Experiencing history: The new National Civil Rights Museum at the Lorraine Motel through one photographer’s lens

By Jessica Greenstein

While on assignment in April covering the NCAA Women’s Final Four tournament in Nashville,Tennessee, I took advantage of a free day and drove the three and a half hours to Memphis to photograph the newly reopened National Civil Rights Museum at the Lorraine Motel. My visit on April was just two days after the museum reopened after an 18 month renovation to both the motel and the boarding house where James Earl Ray was staying when he assassinated Martin Luther King Jr.

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The Lorraine Motel, where Martin Luther King, Jr. stayed during the last days of his life is home to the National Civil Rights Museum in Memphis, Tennessee.

 

The renovation cost estimated 27.5 million dollars and features interactive exhibits aimed at transporting visitors back to the height of the civil rights era through sights and sounds. Visitors can use touch screens in many of the exhibits to learn more about the details of events that occurred during the time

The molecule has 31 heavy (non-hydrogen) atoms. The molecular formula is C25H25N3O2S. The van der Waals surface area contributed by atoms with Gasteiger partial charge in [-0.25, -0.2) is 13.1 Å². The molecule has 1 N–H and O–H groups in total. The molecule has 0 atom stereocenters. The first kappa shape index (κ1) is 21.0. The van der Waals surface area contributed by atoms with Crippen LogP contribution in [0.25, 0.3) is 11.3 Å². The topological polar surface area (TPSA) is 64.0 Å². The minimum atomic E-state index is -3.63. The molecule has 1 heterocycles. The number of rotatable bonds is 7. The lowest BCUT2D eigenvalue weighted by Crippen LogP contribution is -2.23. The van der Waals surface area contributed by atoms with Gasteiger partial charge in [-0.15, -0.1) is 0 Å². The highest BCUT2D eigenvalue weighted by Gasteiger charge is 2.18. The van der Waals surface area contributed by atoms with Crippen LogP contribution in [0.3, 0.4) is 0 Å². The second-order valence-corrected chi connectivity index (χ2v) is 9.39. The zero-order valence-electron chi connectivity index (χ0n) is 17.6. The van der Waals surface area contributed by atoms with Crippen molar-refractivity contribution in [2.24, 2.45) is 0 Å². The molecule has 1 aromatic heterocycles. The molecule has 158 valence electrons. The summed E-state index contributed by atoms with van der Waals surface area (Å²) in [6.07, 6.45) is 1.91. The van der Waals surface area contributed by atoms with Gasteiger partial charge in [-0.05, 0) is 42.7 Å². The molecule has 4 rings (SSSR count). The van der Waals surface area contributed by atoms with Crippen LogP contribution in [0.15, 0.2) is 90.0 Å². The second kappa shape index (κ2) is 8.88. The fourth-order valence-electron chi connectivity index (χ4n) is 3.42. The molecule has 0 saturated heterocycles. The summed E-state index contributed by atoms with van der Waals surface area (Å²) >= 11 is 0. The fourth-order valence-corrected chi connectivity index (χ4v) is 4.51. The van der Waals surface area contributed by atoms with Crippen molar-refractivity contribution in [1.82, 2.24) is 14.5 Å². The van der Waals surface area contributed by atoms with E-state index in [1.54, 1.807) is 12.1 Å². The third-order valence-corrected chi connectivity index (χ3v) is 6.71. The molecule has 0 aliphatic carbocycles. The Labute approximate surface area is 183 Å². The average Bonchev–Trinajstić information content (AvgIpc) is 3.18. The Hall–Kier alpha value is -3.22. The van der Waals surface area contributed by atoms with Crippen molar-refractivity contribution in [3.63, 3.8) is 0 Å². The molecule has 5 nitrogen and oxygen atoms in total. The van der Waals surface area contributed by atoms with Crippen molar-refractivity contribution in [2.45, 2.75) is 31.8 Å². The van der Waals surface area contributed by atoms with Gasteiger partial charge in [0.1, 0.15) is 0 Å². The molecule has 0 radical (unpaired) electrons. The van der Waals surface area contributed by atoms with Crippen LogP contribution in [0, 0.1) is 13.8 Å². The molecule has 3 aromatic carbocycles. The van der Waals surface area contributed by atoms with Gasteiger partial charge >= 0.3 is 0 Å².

The museum is a piece of history that should be experienced, but with the start of the semester, it’s understandable that may not be feasible. Students can create their own museum experience locally by visiting the Enoch Pratt Free Library, Central branch, located at 400 Cathedral Street Baltimore, MD 21201. The library’s newest exhibit, Making A Difference: African American Women and the Civil Rights Movement, runs until October 5, 2024 and features photographs and stories of African American women that played a pivotal role in the civil rights movement during the 1950’s and ’60s.

 

Stay tuned for more photos from the National Civil Rights Museum at the Lorraine Motel.

Central Library

400 Cathedral Street

Baltimore, MD 21201

Mon: 10:00 a.m. – 7:00 p.m.

Tue: 10:00 a.m. – 7:00 p.m.

Wed: 10:00 a.m. – 7:00 p.m.

Thu: 10:00 a.m. – 5:00 p.m.

Fri: 10:00 a.m. – 5:00 p.m.

Sat: 10:00 a.m. – 5:00 p.m.

Sun: closed

410-396-5430 (phone)

410-396-1441 (fax)

All images courtesy of Jessica Greenstein

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